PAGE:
Texas pilot letting districts determine how they want to be graded
- Twenty Texas school districts are participating in a new pilot program, passed by the state legislature this year along with other revisions to an A-F grading system for schools that will begin going into effect next year, that will allow them to locally develop a system of grading their schools, the Austin-American Statesman reports.
- The overall system grades schools in three areas — performance on standardized tests, how students improve compared to those in similar districts, and how well schools and districts close achievement gaps based on race, family income, learning disability and whether students have changed schools.
- Under the pilot system, which includes districts in Austin, Dallas, El Paso, Waco and the Houston area, districts will be able to choose additional measures of accountability and ultimately continue using those measures after the pilot.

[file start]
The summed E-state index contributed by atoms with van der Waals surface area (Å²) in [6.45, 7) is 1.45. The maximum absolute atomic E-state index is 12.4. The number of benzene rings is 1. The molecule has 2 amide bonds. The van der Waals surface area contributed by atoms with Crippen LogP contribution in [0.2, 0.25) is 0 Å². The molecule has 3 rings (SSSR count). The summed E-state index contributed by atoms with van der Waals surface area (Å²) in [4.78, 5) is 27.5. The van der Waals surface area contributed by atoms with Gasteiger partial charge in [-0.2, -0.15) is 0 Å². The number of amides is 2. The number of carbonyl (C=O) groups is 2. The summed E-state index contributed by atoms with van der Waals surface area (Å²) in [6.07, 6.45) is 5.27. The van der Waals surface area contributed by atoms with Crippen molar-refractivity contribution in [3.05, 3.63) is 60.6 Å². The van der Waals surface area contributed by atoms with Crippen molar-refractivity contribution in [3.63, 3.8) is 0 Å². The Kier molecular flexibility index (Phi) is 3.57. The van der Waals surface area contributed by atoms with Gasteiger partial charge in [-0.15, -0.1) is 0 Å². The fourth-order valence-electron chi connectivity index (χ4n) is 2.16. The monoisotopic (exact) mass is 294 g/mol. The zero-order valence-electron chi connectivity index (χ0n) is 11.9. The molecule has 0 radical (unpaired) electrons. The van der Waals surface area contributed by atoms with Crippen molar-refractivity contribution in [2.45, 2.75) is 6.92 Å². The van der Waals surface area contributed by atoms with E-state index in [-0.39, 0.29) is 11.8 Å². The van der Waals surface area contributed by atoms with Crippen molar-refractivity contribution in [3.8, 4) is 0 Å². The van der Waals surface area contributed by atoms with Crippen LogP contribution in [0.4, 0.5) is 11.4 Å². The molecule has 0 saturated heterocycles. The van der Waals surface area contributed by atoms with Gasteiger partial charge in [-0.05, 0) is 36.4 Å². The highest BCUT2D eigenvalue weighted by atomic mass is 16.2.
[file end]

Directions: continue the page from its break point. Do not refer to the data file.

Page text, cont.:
The pilot is part of a growing shift toward adopting accountability measures that more accurately describe how successful schools are at making progress with educating the students they serve. Grading and rating systems are now increasingly showing how much growth students are making over the course of the school year instead of focusing only on the percentage of students reaching proficiency levels.
The Virginia state board of education approved a similar revised accountability plan last month and will also add absenteeism rates, dropout rates and career readiness measures at the high school level. For school administrators, such broader measures of school success and student performance mean that their schools won’t be judged on only one indicator and can provide more accurate data on students’ strengths and the areas where improvement is needed.
- Austin American-Statesman Austin among districts piloting a new way to rate schools
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